“The Arctic Expedition” (p. 435-6)

Of the various expeditions which have departed from our shores, for the purpose of extending discovery into the arctic regions, none have appeared more likely to achieve the grand object in view, than that which has just sailed under the orders of Captain Back, nor is it possible to contemplate the various acquisitions made to geography, by the several modern voyages of discovery in the vicinity of Baffin’s Bay, without feeling more than ordinary interest in the result of that which is now going forward. It is not with respect to the actual possibility of the passage to Bhering’s Strait north of America, that our interest is now excited—that is a question which we have considered as settled since the first memorable expedition conducted by Sir Edward Parry; and whenever the north-west passage to China shall be performed by any ship, it may be considered a fortuitous event which the energy and intrepidity of British seamen have shewn to be practicable, under circumstances of weather, &c. favourable to navigation. The object of the present expedition may literally be considered to lie, in defining the north-east extreme of the American continent. Until the arrival of Captain Back in England, from his land journey in search of Sir John Ross, we were to consider the western boundary of Prince Regent’s Inlet as this north-eastern extreme; but no sooner does Captain Back appear, than “the wide, the open sea,” is reported some hundreds of miles to the southward and westward of that part of the arctic regions, and also that a tide was running into it from the westward. At page 623 of our last volume, the reader will find some account of the last discovery of Back; and it is for the purpose of tracing the shore of this “open sea,” from the mouth of the river Back, to the eastward as far as Melville peninsula, and to the westward as far as Cape Turnagain, that the Terror has departed from England. Were we to hazard an opinion, we should say, that it appears likely that the land called North Somerset by Parry will be found to consist of a series of islands.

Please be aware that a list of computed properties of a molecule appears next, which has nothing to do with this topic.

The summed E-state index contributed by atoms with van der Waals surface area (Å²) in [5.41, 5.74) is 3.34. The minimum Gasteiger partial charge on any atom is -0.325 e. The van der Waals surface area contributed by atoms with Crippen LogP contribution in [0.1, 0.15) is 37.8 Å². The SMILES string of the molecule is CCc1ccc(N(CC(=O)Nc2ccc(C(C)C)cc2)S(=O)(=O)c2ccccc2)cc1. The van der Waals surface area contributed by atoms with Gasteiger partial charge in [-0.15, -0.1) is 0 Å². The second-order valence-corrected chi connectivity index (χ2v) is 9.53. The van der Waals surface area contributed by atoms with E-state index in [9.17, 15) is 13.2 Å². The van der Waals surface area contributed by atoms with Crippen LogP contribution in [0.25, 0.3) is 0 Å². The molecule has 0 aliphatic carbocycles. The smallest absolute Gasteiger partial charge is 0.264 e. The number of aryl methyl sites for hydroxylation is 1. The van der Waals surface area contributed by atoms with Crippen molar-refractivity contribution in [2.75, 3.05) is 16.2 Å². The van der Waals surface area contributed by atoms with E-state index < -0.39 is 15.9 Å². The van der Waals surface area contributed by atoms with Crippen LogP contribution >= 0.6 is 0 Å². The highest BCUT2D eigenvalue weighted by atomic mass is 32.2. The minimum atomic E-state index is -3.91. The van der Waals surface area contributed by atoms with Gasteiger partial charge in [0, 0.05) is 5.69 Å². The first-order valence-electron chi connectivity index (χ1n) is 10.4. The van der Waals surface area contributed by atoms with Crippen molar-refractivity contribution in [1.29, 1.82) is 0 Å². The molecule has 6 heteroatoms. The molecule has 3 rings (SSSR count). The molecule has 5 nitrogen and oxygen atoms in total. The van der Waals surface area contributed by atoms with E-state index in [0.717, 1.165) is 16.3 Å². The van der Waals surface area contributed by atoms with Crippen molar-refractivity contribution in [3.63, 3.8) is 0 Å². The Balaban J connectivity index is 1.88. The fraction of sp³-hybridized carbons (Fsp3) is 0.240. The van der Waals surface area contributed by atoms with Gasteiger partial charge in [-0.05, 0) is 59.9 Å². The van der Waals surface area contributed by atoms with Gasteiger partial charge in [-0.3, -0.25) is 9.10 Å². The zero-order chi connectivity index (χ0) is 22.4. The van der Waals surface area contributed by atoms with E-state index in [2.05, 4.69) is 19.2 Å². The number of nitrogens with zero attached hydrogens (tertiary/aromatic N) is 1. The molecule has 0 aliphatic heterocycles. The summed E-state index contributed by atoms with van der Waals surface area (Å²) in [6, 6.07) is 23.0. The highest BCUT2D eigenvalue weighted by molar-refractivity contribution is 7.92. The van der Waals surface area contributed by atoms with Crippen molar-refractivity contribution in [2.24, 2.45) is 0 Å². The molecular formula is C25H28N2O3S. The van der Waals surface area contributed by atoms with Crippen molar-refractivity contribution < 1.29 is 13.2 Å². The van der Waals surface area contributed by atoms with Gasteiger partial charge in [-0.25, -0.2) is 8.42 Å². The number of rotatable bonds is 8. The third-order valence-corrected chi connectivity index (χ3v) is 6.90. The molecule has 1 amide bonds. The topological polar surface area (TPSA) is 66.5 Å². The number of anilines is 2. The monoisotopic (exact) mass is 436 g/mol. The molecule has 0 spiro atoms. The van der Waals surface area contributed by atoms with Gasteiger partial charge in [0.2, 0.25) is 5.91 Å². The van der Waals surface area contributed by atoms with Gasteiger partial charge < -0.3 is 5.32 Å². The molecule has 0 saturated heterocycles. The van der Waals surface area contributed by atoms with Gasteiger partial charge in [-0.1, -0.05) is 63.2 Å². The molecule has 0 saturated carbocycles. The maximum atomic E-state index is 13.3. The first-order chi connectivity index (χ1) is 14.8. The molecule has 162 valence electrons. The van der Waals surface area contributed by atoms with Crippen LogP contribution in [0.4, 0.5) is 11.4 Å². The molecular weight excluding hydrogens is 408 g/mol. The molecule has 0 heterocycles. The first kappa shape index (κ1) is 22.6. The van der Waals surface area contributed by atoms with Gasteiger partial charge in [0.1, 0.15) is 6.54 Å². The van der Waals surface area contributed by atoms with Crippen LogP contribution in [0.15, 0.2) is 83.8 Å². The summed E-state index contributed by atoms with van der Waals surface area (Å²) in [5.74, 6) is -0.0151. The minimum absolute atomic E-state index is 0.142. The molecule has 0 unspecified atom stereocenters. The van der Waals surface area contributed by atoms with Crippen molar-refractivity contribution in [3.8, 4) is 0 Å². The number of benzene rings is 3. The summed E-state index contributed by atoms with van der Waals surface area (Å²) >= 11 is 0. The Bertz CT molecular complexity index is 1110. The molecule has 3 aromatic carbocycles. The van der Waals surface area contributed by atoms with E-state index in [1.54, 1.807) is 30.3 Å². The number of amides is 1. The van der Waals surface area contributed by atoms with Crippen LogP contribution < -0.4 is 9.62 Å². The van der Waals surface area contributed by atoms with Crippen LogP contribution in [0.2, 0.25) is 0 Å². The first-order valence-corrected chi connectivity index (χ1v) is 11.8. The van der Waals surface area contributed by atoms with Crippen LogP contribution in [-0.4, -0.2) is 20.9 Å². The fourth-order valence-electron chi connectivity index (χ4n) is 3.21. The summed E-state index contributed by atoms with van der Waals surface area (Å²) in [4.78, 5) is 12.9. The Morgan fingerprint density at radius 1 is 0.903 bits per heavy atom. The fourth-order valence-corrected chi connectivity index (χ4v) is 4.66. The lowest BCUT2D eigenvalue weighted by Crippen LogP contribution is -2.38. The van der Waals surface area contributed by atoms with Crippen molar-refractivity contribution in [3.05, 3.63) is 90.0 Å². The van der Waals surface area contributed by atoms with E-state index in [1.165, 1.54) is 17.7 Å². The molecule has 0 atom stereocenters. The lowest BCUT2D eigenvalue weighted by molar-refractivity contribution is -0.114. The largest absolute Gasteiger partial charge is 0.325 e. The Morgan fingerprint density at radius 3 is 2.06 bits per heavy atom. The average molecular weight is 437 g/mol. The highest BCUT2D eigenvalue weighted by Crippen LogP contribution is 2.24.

The Terror sailed from the Nore on the 16th of June, accompanied by the Rhadamanthus steam-vessel (for the purpose of towing her as far as wind and weather would permit,) and on clearing the Pentland Frith, Captain Back would shape his course for Cape Farewell, and, passing up Hudson Strait, would enter Wager River or Repulse bay as most convenient, and, having secured the ship there, would then proceed to cross the isthmus which separates them from the bottom of Prince Regent’s Inlet. Two light boats will be conveyed across this Isthmus, one of which will proceed to explore the coast to the north-east, as far as the Strait of the Fury and Hecla, while the other will go west towards the mouth of the river Back. Thus the southern shore of the Boothian Gulf will be defined, and thereby also the breadth of the Isthmus connected with Melville Peninsula, which separates it from the Atlantic waters.

In the immediate neighbourhood of their proceedings, is the position of the magnetic pole; and the magnetic observations which will be obtained by Captain Back and his officers, will give additional interest to the results of this voyage. The time it may require to be performed in must remain uncertain, as it is more than probable that such discoveries may be made, either of a geographical or other nature, as will induce Captain Back to avail himself of the discretionary power invested in him of wintering in Wager river, in which case his return would be looked for by the end of next summer. He is accompanied by officers who are well qualified to assist him in his arduous enterprise. Lieutenants Smyth and Owen Stanley are officers already well known; the former from his late journey from Lima to Para, and the latter from his surveys in the Mediterranean; and the services of Mr. Saunders, the master, will no doubt be turned to a good account in the numerous scientific pursuits which will occupy the whole party during their interesting voyage.